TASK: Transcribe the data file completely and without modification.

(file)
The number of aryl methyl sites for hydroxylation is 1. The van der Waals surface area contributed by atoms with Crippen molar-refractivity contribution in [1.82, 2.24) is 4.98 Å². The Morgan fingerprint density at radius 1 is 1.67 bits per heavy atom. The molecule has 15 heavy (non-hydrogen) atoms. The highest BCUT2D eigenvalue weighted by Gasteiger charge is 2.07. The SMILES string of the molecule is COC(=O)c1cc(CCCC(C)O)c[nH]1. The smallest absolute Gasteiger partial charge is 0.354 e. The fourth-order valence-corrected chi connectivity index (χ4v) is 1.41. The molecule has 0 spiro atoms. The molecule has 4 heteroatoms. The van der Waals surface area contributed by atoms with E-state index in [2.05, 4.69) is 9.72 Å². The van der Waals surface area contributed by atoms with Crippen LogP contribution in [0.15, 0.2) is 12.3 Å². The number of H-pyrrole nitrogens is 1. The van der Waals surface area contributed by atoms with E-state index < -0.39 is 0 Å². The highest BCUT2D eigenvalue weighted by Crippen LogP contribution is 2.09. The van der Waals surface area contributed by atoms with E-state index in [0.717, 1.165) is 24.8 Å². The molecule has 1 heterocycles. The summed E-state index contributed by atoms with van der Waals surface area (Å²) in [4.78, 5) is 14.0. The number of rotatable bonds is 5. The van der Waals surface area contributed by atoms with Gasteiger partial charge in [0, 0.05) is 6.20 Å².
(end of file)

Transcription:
The number of aryl methyl sites for hydroxylation is 1. The van der Waals surface area contributed by atoms with Crippen molar-refractivity contribution in [1.82, 2.24) is 4.98 Å². The Morgan fingerprint density at radius 1 is 1.67 bits per heavy atom. The molecule has 15 heavy (non-hydrogen) atoms. The highest BCUT2D eigenvalue weighted by Gasteiger charge is 2.07. The SMILES string of the molecule is COC(=O)c1cc(CCCC(C)O)c[nH]1. The smallest absolute Gasteiger partial charge is 0.354 e. The fourth-order valence-corrected chi connectivity index (χ4v) is 1.41. The molecule has 0 spiro atoms. The molecule has 4 heteroatoms. The van der Waals surface area contributed by atoms with E-state index in [2.05, 4.69) is 9.72 Å². The van der Waals surface area contributed by atoms with Crippen LogP contribution in [0.15, 0.2) is 12.3 Å². The number of H-pyrrole nitrogens is 1. The van der Waals surface area contributed by atoms with E-state index < -0.39 is 0 Å². The highest BCUT2D eigenvalue weighted by Crippen LogP contribution is 2.09. The van der Waals surface area contributed by atoms with E-state index in [0.717, 1.165) is 24.8 Å². The molecule has 1 heterocycles. The summed E-state index contributed by atoms with van der Waals surface area (Å²) in [4.78, 5) is 14.0. The number of rotatable bonds is 5. The van der Waals surface area contributed by atoms with Gasteiger partial charge in [0, 0.05) is 6.20 Å².